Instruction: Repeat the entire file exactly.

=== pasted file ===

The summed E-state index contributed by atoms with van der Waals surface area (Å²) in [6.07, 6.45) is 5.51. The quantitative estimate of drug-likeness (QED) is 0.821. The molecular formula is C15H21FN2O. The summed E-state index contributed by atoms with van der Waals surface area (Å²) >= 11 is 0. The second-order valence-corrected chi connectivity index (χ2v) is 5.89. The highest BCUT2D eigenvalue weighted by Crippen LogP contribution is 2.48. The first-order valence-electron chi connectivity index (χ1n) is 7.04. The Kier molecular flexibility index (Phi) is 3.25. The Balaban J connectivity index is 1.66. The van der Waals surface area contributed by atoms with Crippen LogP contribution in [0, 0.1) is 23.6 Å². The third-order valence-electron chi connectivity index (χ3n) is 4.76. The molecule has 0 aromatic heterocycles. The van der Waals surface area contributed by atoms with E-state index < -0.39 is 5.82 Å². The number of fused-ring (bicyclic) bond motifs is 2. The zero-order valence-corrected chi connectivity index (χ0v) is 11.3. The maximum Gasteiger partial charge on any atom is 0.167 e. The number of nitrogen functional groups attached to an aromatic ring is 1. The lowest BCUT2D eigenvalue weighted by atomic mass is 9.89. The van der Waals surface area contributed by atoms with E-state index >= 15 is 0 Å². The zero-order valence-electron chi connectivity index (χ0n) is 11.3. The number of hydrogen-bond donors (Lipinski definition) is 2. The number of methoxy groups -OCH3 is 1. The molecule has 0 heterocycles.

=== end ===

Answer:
The summed E-state index contributed by atoms with van der Waals surface area (Å²) in [6.07, 6.45) is 5.51. The quantitative estimate of drug-likeness (QED) is 0.821. The molecular formula is C15H21FN2O. The summed E-state index contributed by atoms with van der Waals surface area (Å²) >= 11 is 0. The second-order valence-corrected chi connectivity index (χ2v) is 5.89. The highest BCUT2D eigenvalue weighted by Crippen LogP contribution is 2.48. The first-order valence-electron chi connectivity index (χ1n) is 7.04. The Kier molecular flexibility index (Phi) is 3.25. The Balaban J connectivity index is 1.66. The van der Waals surface area contributed by atoms with Crippen LogP contribution in [0, 0.1) is 23.6 Å². The third-order valence-electron chi connectivity index (χ3n) is 4.76. The molecule has 0 aromatic heterocycles. The van der Waals surface area contributed by atoms with E-state index < -0.39 is 5.82 Å². The number of fused-ring (bicyclic) bond motifs is 2. The zero-order valence-corrected chi connectivity index (χ0v) is 11.3. The maximum Gasteiger partial charge on any atom is 0.167 e. The number of nitrogen functional groups attached to an aromatic ring is 1. The lowest BCUT2D eigenvalue weighted by atomic mass is 9.89. The van der Waals surface area contributed by atoms with E-state index >= 15 is 0 Å². The zero-order valence-electron chi connectivity index (χ0n) is 11.3. The number of hydrogen-bond donors (Lipinski definition) is 2. The number of methoxy groups -OCH3 is 1. The molecule has 0 heterocycles.